• wheel - When a mousewheel is activated (trackpad scroll or mouse wheel)
engine.input.pointers.on('wheel', function (evt) {})

Last position querying

If you don't wish to subscribe to events, you can also access the Pointer.lastPagePos, Pointer.lastScreenPos or Pointer.lastWorldPos coordinates (Vector) on the pointer you're targeting.


Note that the value may be null if the Pointer was not active the last frame.

Pointer scope (window vs. canvas)

You have the option to handle all pointer events in the browser by setting EngineOptions.pointerScope to PointerScope.Document. If this is enabled,

Excalibur will handle every pointer event in the browser. This is useful for handling complex input and having control over every interaction.

You can also use PointerScope.Canvas to only scope event handling to the game canvas. This is useful if you don't care about events that occur outside the game.

One real-world example is dragging and gestures. Sometimes a player will drag their finger outside your game and then into it, expecting it to work. If PointerScope is set to Canvas this will not work. If it is set to Document, it will.

Responding to input

The primary pointer can be a mouse, stylus, or single finger touch event. You can inspect what type of pointer it is from the PointerEvent handled.

engine.input.pointers.primary.on('down', function (pe) {
  if (pe.pointerType === ex.Input.PointerType.Mouse) {
    ex.Logger.getInstance().info('Mouse event:', pe)
  } else if (pe.pointerType === ex.Input.PointerType.Touch) {
    ex.Logger.getInstance().info('Touch event:', pe)

Multiple Pointers (Multi-Touch)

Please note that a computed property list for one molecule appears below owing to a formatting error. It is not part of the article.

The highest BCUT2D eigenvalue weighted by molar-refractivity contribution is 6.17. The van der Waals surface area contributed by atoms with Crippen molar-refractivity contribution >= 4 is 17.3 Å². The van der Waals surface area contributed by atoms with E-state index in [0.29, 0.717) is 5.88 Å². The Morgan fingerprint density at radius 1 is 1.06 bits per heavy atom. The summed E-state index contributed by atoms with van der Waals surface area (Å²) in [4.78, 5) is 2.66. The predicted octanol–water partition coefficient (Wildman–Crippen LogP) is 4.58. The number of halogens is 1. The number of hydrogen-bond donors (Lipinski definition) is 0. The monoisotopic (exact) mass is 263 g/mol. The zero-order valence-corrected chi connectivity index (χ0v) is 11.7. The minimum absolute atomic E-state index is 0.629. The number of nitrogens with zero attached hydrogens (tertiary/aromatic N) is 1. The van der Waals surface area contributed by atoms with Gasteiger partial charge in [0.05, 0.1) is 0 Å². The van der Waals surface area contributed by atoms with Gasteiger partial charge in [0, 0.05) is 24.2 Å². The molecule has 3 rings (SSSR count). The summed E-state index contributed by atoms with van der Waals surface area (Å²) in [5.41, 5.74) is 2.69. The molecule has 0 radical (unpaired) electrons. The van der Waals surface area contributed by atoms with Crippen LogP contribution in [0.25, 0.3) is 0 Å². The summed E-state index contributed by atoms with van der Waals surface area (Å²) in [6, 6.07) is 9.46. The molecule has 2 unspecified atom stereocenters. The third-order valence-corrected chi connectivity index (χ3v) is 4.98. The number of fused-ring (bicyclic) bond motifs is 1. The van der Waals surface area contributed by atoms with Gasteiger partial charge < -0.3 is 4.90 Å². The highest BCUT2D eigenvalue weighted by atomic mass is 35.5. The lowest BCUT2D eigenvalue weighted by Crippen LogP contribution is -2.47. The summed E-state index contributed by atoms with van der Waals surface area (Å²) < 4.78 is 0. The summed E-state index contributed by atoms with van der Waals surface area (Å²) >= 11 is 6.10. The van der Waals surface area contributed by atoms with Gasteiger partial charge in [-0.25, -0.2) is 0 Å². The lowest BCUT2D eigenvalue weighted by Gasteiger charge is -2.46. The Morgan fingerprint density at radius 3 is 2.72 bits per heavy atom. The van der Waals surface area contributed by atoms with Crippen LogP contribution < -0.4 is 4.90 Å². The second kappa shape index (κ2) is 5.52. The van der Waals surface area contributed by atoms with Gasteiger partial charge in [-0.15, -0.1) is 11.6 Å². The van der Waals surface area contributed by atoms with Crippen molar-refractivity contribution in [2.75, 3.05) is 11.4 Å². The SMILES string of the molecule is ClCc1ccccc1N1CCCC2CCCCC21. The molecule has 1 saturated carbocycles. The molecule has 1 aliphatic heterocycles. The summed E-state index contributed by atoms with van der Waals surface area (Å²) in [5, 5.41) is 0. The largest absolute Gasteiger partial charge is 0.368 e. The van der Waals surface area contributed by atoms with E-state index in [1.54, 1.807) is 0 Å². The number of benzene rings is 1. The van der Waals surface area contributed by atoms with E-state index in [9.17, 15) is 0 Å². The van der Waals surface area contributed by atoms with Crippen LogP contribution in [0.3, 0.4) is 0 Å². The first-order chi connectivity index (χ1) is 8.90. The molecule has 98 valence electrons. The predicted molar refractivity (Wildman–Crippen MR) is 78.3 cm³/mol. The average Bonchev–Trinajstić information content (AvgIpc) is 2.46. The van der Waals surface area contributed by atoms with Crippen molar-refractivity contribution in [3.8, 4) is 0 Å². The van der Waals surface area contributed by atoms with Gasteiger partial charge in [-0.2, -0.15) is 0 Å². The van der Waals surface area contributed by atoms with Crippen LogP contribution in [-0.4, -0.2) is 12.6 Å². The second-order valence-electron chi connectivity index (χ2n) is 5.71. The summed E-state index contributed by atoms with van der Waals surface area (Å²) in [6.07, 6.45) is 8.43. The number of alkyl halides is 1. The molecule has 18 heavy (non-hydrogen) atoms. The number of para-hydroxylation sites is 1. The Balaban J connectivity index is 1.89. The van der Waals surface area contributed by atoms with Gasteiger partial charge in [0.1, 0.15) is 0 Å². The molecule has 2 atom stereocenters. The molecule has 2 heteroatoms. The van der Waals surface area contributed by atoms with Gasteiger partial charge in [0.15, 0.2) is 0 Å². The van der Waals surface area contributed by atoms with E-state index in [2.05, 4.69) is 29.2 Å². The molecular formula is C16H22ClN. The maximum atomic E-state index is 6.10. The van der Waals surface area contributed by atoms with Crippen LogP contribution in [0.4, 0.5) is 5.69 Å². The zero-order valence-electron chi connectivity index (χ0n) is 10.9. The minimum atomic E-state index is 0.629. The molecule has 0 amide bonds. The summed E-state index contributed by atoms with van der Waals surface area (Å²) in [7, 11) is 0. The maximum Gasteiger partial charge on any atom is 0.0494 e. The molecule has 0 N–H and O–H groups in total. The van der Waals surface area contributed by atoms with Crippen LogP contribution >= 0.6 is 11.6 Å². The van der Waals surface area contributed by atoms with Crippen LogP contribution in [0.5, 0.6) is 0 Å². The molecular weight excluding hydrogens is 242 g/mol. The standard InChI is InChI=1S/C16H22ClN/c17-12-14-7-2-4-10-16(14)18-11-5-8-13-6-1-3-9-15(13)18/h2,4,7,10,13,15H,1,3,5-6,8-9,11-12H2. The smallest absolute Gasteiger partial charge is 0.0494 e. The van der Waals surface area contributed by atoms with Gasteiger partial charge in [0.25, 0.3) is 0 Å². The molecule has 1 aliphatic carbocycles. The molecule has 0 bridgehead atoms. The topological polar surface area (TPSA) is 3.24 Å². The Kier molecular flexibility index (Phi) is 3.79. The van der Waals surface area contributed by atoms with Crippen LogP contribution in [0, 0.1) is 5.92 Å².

When there is more than one pointer detected on the screen, this is considered multi-touch. For example, pressing one finger, then another, will create two pointers. If you lift a finger, the first one remains and the second one disappears.

You can handle multi-touch by subscribing to however many pointers you would like to support. If a pointer doesn't yet exist, it will be created. You do not need to check if a pointer exists. If it does exist, it will propagate events, otherwise it will remain idle.

Excalibur does not impose a limit to the amount of pointers you can subscribe to, so by all means, support all 10 fingers.

Note: There is no way to identify touches after they happen; you can only know that there are n touches on the screen at once.

function paint(color) {
  // create a handler for the event
  return function (pe) {
    if (pe.pointerType === ex.Input.PointerType.Touch) {
      engine.canvas.fillStyle = color
      engine.canvas.fillRect(pe.x, pe.y, 5, 5)
}'move', paint('blue')) // 1st finger'move', paint('red')) // 2nd finger'move', paint('green')) // 3rd finger

Actor pointer events

By default, actors do not participate in pointer events. In other words, when you "click" an Actor, it will not throw an event for that Actor, only a generic pointer event for the game. This is to keep performance high and allow actors to "opt-in" to handling pointer events. Actors will automatically opt-in if a pointer related event handler is set on them actor.on("pointerdown", () => {}) for example.

To opt-in manually, set Actor.enableCapturePointer to true and the Actor will start publishing pointerup and pointerdown events. pointermove events will not be published by default due to performance implications. If you want an actor to receive move events, set CapturePointerConfig.captureMoveEvents to true.

Actor pointer events will be prefixed with pointer.

const player = new ex.Actor()
// enable propagating pointer events
player.enableCapturePointer = true
// enable move events, warning: performance intensive!
player.capturePointer.captureMoveEvents = true
// subscribe to input
player.on('pointerup', function (ev) {'Player selected!', ev)

Actor Events

Actors have the following extra events you can subscribe to:

  • pointerenter - When a pointer enters the bounds of an actor
  • pointerleave - When a pointer leaves the bounds of an actor